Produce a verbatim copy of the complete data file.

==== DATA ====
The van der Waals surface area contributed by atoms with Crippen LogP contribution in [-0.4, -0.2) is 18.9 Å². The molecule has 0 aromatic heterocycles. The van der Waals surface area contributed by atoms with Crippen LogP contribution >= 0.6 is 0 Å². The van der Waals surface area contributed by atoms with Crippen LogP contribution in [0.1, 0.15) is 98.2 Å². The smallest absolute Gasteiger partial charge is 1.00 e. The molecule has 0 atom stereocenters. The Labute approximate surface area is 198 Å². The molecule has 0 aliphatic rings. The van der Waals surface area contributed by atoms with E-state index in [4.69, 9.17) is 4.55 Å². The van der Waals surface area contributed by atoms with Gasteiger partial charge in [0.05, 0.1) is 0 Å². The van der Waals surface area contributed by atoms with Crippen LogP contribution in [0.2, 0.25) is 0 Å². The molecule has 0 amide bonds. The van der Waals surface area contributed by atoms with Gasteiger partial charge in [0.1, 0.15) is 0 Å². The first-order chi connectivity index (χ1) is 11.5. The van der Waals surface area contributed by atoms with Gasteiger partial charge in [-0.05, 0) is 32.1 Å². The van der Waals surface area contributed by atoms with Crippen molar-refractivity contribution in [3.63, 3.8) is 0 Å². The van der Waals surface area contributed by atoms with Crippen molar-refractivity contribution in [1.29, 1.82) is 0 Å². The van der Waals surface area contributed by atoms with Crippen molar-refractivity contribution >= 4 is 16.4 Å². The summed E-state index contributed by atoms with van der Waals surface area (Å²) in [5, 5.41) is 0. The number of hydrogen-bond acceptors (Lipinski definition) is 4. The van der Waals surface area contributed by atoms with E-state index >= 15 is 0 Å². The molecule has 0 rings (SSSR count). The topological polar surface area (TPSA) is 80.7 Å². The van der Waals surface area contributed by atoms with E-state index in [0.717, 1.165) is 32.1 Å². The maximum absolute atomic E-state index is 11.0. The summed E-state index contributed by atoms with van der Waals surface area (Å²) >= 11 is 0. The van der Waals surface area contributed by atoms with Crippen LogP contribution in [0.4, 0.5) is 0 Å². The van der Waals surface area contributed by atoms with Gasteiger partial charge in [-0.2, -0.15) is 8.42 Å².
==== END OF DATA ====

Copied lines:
The van der Waals surface area contributed by atoms with Crippen LogP contribution in [-0.4, -0.2) is 18.9 Å². The molecule has 0 aromatic heterocycles. The van der Waals surface area contributed by atoms with Crippen LogP contribution >= 0.6 is 0 Å². The van der Waals surface area contributed by atoms with Crippen LogP contribution in [0.1, 0.15) is 98.2 Å². The smallest absolute Gasteiger partial charge is 1.00 e. The molecule has 0 atom stereocenters. The Labute approximate surface area is 198 Å². The molecule has 0 aliphatic rings. The van der Waals surface area contributed by atoms with E-state index in [4.69, 9.17) is 4.55 Å². The van der Waals surface area contributed by atoms with Gasteiger partial charge in [0.05, 0.1) is 0 Å². The van der Waals surface area contributed by atoms with Crippen LogP contribution in [0.2, 0.25) is 0 Å². The molecule has 0 amide bonds. The van der Waals surface area contributed by atoms with Gasteiger partial charge in [0.1, 0.15) is 0 Å². The first-order chi connectivity index (χ1) is 11.5. The van der Waals surface area contributed by atoms with Gasteiger partial charge in [-0.05, 0) is 32.1 Å². The van der Waals surface area contributed by atoms with Crippen molar-refractivity contribution in [3.63, 3.8) is 0 Å². The van der Waals surface area contributed by atoms with Crippen molar-refractivity contribution in [1.29, 1.82) is 0 Å². The van der Waals surface area contributed by atoms with Crippen molar-refractivity contribution >= 4 is 16.4 Å². The summed E-state index contributed by atoms with van der Waals surface area (Å²) in [5, 5.41) is 0. The number of hydrogen-bond acceptors (Lipinski definition) is 4. The van der Waals surface area contributed by atoms with E-state index >= 15 is 0 Å². The molecule has 0 rings (SSSR count). The topological polar surface area (TPSA) is 80.7 Å². The van der Waals surface area contributed by atoms with E-state index in [0.717, 1.165) is 32.1 Å². The maximum absolute atomic E-state index is 11.0. The summed E-state index contributed by atoms with van der Waals surface area (Å²) >= 11 is 0. The van der Waals surface area contributed by atoms with Crippen LogP contribution in [0.4, 0.5) is 0 Å². The van der Waals surface area contributed by atoms with Gasteiger partial charge in [-0.2, -0.15) is 8.42 Å².